13 NOVEMBER 2002

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The view from Brussels

Staff reporter Marika Azzopardi recently took part in a fact-finding mission - at the invitation of the European Commission - to Brussels, Berlin and Frankfurt where she attended a number of meetings revolving on the topic of European integration

I was welcomed in Tin Tin land by blue skies and a transport strike that left no trains, buses or metro available. I realised that if things such as this can happen in the hub of the European Union, then nobody’s safe. The strike equalled massive traffic jams and a hike to get a taxi. But we amazed the organisers at the Commission of the European Union by actually arriving on time, well ahead of our first speaker. We were all to spend the day getting first-hand information on the latest EU developments from the Permanent Representation of the Federal Republic of Germany to the EU.

Our first speaker was Peter Ptassek, a Policy Advisor working within Romano Prodi’s planning staff. He immediately tackled the issue of enlargement and just how far the EU should go in expanding its borders. He insisted that it is a matter of going through several procedures of decision making which would enable the EU to take up the new members without losing its efficiency.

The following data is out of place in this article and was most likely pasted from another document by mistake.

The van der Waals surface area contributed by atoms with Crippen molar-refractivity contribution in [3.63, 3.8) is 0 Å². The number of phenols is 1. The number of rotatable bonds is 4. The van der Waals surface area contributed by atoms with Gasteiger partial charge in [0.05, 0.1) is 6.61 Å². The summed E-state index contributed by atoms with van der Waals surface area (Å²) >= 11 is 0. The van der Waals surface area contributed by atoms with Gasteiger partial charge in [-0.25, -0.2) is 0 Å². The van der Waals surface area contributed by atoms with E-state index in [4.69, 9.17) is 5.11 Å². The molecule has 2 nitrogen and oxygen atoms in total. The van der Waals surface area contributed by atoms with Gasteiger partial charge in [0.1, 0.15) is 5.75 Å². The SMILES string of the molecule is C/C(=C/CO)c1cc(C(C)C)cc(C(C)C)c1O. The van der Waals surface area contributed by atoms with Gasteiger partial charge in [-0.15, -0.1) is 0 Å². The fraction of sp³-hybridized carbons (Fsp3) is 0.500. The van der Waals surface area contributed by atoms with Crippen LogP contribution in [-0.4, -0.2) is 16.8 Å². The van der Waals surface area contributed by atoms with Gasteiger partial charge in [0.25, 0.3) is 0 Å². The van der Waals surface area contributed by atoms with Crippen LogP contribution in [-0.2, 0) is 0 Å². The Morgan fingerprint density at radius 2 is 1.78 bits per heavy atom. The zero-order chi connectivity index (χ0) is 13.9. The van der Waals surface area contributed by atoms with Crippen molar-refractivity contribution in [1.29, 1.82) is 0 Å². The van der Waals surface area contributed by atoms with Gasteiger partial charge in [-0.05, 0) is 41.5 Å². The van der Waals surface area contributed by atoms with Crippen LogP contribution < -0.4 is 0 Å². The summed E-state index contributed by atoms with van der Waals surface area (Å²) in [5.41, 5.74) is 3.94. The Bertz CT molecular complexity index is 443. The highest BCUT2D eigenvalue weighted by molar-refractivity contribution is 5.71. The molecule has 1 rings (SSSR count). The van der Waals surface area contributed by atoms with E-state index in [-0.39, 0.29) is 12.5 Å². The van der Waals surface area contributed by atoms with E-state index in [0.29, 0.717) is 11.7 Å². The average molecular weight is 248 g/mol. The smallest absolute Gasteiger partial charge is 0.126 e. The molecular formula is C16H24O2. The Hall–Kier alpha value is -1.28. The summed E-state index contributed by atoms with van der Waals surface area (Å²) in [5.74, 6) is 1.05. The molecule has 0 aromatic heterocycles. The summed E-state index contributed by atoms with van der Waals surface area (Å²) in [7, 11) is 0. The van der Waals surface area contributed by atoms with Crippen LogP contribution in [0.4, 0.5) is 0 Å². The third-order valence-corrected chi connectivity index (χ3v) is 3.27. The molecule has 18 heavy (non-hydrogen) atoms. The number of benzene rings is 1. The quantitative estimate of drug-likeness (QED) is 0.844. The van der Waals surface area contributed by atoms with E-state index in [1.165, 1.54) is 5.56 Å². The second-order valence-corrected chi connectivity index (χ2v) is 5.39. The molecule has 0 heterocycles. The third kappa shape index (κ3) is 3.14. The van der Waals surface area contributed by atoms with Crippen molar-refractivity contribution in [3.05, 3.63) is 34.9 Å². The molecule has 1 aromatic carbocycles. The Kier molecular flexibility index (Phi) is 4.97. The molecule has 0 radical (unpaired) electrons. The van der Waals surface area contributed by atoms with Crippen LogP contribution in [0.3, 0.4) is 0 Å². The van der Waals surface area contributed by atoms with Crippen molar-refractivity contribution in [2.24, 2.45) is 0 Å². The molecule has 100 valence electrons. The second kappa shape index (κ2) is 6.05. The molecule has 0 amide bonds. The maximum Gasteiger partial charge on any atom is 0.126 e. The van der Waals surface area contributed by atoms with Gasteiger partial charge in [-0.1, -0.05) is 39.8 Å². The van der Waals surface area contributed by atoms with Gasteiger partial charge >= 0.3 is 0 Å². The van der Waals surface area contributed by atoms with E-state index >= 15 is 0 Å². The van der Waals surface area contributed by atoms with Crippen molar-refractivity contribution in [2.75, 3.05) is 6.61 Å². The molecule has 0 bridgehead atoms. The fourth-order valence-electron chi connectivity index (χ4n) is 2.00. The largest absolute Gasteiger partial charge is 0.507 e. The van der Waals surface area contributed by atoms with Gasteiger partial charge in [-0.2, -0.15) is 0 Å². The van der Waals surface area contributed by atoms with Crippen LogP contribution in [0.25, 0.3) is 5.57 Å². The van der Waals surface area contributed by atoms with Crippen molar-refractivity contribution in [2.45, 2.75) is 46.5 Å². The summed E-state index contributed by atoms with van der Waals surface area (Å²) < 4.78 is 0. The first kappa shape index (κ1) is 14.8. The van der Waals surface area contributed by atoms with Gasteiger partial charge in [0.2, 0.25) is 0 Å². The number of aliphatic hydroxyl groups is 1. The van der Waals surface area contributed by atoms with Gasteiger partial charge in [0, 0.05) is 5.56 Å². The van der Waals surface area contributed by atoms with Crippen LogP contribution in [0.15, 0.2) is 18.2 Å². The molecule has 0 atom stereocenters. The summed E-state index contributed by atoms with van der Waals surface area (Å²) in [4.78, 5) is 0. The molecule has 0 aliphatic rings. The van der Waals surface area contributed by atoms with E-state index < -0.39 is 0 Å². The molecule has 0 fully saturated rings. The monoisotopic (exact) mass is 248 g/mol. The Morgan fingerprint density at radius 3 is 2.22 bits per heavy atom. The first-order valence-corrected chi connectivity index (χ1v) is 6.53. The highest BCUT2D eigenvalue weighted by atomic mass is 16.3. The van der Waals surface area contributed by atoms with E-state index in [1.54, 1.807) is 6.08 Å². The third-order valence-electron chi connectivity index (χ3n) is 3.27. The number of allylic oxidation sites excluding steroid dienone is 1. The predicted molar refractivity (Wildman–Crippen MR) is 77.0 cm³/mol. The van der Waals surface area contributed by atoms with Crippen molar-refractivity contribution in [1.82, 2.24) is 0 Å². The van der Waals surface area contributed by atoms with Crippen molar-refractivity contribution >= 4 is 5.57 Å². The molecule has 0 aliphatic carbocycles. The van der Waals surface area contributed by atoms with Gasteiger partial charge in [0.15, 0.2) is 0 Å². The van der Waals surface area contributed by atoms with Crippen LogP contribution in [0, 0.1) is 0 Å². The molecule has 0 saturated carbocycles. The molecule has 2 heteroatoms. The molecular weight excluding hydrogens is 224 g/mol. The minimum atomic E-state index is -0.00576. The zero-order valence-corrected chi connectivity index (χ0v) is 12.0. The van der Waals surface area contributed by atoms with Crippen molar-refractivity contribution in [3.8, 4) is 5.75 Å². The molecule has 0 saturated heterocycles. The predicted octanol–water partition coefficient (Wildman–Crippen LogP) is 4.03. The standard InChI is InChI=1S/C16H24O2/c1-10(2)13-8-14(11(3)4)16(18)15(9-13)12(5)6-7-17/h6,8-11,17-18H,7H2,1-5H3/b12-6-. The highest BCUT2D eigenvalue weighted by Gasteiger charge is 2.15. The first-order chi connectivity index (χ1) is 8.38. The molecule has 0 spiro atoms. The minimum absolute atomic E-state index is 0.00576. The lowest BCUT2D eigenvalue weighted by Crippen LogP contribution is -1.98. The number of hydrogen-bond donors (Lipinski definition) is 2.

Ptassek observed that while at the present moment each country has its own commissioner, at the stage when there are 25 member states, it would be impossible to this one for one ratio. There would eventually have to be less than one commissioner per country. "Nice indicated problems but did not solve them. This will be up to Giscard D’Estaing. Ultimately foreign relations and a strong security policy are the best tools to ensure positive enlargement."

Another tangible problem highlighted by Ptassek was the issue of presidency changes. At present presidencies change every six months and when actions are effected, reactions to these actions would usually be felt only after the six-month period is due. Therefore presidents end up by not being able to take responsibility for their decisions.